Sam Bankman-Fried calls for lenient sentence, appeals conviction

Sam Bankman-Fried calls for lenient sentence, appeals conviction

Since Sam Bankman-Fried was convicted of fraud last year, he has hired a new lawyer known for his courtroom showmanship. A group of sympathetic law professors pushed for a reevaluation of his actions. And his parents turned to former employees of FTX, the collapsed cryptocurrency exchange he founded.

From a federal detention center in Brooklyn, Mr. Bankman-Fried, 31, continues to make his case behind the scenes as he aims for a lenient sentence and prepares to appeal his conviction. On Tuesday, his lawyers filed a legal brief in U.S. District Court in Manhattan, arguing that he should be sentenced to prison between five and a quarter and six and a half years.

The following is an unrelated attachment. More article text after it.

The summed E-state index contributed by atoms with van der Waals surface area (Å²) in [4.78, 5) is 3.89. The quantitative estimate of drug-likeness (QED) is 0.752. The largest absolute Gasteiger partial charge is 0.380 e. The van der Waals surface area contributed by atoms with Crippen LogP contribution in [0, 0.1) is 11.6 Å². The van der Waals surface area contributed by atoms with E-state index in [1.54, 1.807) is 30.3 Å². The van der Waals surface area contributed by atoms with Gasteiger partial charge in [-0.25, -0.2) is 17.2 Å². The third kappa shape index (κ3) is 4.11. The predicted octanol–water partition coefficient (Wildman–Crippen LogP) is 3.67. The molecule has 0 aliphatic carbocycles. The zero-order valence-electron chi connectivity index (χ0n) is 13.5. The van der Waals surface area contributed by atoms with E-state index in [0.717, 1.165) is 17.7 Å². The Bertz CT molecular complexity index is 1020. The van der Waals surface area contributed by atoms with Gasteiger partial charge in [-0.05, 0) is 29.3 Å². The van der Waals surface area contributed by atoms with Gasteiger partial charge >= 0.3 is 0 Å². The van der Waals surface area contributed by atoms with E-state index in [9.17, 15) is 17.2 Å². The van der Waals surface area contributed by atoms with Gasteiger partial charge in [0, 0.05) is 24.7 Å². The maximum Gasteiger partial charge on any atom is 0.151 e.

Mr. Bankman-Fried is “deeply, deeply sorry” for “the pain he has caused over the past two years,” the memo said. “His only goal after FTX collapsed was to cure customers.”

The filing is a crucial step before Mr. Bankman-Fried’s sentencing on March 28, when the federal judge overseeing his case, Lewis A. Kaplan, will decide how long the former billionaire will be imprisoned on criminal charges. a maximum sentence of 110 years. But it was only one part of a long-term strategy orchestrated by Mr. Bankman-Fried’s family and friends to reverse his conviction and stage a public reevaluation of his leadership at FTX.

Since last year’s trial, Mr. Bankman-Fried has hired Marc Mukasey, who once represented former President Donald J. Trump, to oversee his sentencing, as well as a separate lawyer from the law firm Shapiro Arato Bach to manage the call. His parents, Joe Bankman and Barbara Fried, law professors at Stanford University, also participated in the defense, helping people write letters vouching for their son’s character that were included in the sentencing memo.